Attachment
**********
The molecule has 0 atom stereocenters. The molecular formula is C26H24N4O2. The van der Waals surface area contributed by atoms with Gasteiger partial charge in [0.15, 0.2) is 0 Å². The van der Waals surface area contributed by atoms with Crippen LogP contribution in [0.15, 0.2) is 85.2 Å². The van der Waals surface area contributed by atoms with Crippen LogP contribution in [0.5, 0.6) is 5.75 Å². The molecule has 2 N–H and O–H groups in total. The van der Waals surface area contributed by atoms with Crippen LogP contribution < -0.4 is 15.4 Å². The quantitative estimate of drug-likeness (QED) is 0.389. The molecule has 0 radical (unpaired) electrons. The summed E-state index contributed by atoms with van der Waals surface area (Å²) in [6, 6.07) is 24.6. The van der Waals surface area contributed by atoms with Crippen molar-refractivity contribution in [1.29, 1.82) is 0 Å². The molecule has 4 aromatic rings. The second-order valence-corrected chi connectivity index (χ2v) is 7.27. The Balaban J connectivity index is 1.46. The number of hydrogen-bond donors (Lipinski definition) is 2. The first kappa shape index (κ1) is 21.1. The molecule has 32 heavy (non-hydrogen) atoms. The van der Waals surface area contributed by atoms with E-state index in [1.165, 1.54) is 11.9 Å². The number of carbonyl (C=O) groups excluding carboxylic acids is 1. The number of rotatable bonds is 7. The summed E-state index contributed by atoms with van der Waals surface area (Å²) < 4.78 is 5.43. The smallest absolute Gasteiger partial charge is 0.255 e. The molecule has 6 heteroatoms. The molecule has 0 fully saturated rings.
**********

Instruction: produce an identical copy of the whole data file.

The molecule has 0 atom stereocenters. The molecular formula is C26H24N4O2. The van der Waals surface area contributed by atoms with Gasteiger partial charge in [0.15, 0.2) is 0 Å². The van der Waals surface area contributed by atoms with Crippen LogP contribution in [0.15, 0.2) is 85.2 Å². The van der Waals surface area contributed by atoms with Crippen LogP contribution in [0.5, 0.6) is 5.75 Å². The molecule has 2 N–H and O–H groups in total. The van der Waals surface area contributed by atoms with Crippen LogP contribution < -0.4 is 15.4 Å². The quantitative estimate of drug-likeness (QED) is 0.389. The molecule has 0 radical (unpaired) electrons. The summed E-state index contributed by atoms with van der Waals surface area (Å²) in [6, 6.07) is 24.6. The van der Waals surface area contributed by atoms with Crippen molar-refractivity contribution in [1.29, 1.82) is 0 Å². The molecule has 4 aromatic rings. The second-order valence-corrected chi connectivity index (χ2v) is 7.27. The Balaban J connectivity index is 1.46. The number of hydrogen-bond donors (Lipinski definition) is 2. The first kappa shape index (κ1) is 21.1. The molecule has 32 heavy (non-hydrogen) atoms. The van der Waals surface area contributed by atoms with E-state index in [1.165, 1.54) is 11.9 Å². The number of carbonyl (C=O) groups excluding carboxylic acids is 1. The number of rotatable bonds is 7. The summed E-state index contributed by atoms with van der Waals surface area (Å²) < 4.78 is 5.43. The smallest absolute Gasteiger partial charge is 0.255 e. The molecule has 6 heteroatoms. The molecule has 0 fully saturated rings.